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The Same Old Song with a Different Meaning — Third-Party Risks and Sanctions Compliance (Part I of IV)

Sorry to start a four-part series with a reference to music from our long-ago past.  The Four Tops sang the “Same Old Song, with a Different Meaning” (released in 1965 — Video Here). So, how does that relate to third-party risks?  Well, bear with me here for a little.

Legal and Compliance bloggers, compliance vendors, prognosticators, Compliance Podcasters, and everyone in the Paparazzi have written, spoken, and telepathically communicated about the importance of third-party risk management.  It is its own cottage industry and one that has rightfully taken its place at the top of company risk assessments.  For years, we heard repeatedly about third-party risks and anti-bribery, the FCPA, the UK Bribery Act and on and on.

With the beginning of the era of the “New FCPA,” as coined by DOJ’s Deputy Attorney General Lisa Monaco, we now need to focus on third-party risk and sanctions enforcement.  The law, the practice and the risks are important and not just the same as FCPA legal requirements.  As we embark on a new criminal enforcement era surrounding sanctions violations, companies have to address this issue and do it correctly.  So, let’s turn to this “Same Old Song, with a Different Meaning.”

Like the FCPA enforcement industry, guidance on management of third-party sanctions risks derives from regulatory guidance and enforcement actions, most of which have been generated by OFAC civil enforcement actions. 

DOJ’s sanctions enforcement against companies is relatively limited and there has not been the same level of guidance, but rest assured DOJ is poised to begin aggressive sanctions and enforcement actions.    However, DOJ has participated in several important Joint Compliance Notices with its regulatory partners at OFAC and the Bureau of Industry and Security (“BIS”).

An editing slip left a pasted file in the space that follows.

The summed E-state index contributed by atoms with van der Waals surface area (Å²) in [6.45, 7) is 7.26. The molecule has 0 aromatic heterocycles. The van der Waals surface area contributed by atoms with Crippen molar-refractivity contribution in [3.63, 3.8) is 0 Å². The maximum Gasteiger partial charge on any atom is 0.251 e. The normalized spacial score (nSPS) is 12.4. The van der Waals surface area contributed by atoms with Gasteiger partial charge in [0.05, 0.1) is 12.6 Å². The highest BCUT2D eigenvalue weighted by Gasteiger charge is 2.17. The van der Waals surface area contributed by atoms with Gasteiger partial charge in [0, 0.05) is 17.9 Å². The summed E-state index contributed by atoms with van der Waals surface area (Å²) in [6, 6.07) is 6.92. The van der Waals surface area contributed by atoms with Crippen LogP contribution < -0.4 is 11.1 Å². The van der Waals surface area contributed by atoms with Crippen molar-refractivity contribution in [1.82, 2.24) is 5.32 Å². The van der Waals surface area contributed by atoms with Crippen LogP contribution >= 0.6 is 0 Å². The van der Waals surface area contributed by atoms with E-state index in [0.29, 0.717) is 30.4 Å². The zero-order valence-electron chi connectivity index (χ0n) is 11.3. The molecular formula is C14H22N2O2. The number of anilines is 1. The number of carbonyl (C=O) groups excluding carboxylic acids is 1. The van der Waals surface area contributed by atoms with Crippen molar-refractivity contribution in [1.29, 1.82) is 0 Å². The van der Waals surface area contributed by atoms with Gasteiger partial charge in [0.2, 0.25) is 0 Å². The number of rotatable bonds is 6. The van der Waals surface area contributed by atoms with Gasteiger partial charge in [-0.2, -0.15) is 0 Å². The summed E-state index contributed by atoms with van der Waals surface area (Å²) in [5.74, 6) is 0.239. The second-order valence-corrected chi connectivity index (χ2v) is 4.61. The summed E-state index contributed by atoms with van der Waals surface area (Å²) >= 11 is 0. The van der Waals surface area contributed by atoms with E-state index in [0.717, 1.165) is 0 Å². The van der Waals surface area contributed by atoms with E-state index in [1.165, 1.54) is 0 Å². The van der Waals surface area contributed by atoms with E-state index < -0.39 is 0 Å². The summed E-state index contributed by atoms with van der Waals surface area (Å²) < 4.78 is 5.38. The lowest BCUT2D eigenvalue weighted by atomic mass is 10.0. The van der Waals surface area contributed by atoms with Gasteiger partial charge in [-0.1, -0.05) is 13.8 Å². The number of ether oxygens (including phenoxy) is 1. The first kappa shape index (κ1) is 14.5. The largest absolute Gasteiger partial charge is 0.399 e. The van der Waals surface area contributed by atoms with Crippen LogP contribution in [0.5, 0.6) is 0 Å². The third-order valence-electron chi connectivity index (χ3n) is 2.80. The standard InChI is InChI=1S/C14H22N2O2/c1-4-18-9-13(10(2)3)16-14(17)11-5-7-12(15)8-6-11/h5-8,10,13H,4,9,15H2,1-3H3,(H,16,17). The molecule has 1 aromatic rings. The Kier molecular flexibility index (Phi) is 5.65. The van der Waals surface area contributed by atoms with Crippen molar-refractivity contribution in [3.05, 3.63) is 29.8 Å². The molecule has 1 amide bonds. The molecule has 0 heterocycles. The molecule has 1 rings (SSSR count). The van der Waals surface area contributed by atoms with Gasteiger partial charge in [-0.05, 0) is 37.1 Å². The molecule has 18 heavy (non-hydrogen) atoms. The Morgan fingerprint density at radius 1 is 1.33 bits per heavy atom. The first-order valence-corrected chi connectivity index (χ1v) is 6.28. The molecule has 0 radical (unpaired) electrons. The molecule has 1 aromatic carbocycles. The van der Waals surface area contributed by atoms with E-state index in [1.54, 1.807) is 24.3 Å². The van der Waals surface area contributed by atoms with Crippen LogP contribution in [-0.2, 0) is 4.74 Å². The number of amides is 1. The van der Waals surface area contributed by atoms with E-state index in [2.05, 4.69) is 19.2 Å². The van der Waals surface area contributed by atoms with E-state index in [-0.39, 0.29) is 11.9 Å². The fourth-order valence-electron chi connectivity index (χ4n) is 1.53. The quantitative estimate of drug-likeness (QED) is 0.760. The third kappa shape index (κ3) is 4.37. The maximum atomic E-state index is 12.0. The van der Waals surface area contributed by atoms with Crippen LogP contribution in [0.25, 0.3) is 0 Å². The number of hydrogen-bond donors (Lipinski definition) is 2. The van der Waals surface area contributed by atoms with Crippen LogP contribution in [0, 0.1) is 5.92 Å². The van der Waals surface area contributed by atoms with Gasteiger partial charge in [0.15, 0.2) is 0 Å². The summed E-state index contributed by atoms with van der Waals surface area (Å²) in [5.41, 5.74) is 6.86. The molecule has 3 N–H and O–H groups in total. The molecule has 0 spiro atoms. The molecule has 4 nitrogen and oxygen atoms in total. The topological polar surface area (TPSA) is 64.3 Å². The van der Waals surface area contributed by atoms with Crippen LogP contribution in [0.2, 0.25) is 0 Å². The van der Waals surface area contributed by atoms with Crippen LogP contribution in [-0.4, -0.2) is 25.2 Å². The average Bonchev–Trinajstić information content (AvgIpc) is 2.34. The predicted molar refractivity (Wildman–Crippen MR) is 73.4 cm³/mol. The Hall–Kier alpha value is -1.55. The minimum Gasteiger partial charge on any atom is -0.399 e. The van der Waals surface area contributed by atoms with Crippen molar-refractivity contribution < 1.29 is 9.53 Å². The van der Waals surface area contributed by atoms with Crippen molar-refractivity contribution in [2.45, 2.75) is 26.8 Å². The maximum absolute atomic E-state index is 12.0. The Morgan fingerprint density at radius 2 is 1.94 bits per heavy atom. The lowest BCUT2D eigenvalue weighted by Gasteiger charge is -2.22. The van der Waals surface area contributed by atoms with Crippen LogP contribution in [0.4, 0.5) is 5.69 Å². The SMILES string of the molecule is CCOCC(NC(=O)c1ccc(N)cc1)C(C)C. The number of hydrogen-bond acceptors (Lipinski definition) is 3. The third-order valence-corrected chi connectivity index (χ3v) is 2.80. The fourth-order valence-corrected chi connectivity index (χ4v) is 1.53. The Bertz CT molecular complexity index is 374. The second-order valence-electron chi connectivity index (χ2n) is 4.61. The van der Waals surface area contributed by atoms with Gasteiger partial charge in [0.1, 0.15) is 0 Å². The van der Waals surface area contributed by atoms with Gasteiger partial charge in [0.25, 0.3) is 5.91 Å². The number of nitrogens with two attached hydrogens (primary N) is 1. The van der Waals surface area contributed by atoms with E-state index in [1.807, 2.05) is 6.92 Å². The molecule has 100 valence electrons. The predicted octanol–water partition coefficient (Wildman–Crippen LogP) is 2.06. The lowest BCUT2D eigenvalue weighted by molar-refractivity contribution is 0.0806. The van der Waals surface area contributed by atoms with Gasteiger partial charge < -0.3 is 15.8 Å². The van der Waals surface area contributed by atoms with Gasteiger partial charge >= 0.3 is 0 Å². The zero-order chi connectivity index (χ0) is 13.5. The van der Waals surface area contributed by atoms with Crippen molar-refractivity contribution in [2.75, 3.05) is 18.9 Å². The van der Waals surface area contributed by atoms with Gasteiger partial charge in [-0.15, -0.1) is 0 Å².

Let’s begin with some easy divisions — a company has to begin the process like any other risk and that is conducting a risk assessment.  OFAC’s Guidance, A Framework for OFAC Complaince Commitments is a document that provides excellent guidance on all facets of an effective sanctions compliance program. 

To address a company’s risks, it is good to divide operations into two categories — the distribution side of the business and the supply chain for production purposes.  Both need to be defined: on the distribution side, this usually consists of distributors, agents, resellers, dealers, and ultimately the customer; and on the supply side, it requires defining layers of vendors and suppliers, and to the extent possible, all the way to sourcing of materials and goods used to produce items for sale.  These tasks, especially on the supply side, are easier said then done — sanctions enforcement can extend to supply chain sourcing and transactions in the supply chain that companies may not be “aware of” or “privy to” (in a legal sense).  This is a new and challenging area for companies seeking to implement appropriate due diligence and onboarding controls.

We will break these down into three additional blog posts — one on the distribution side, another on the supply chain side and a final wrap up on best practices for mitigating risk.  Frankly, I could devote multiple blog posts on each topic and will try to limit the discussion to precise, focused summaries of law and issues to provide practical guidance.

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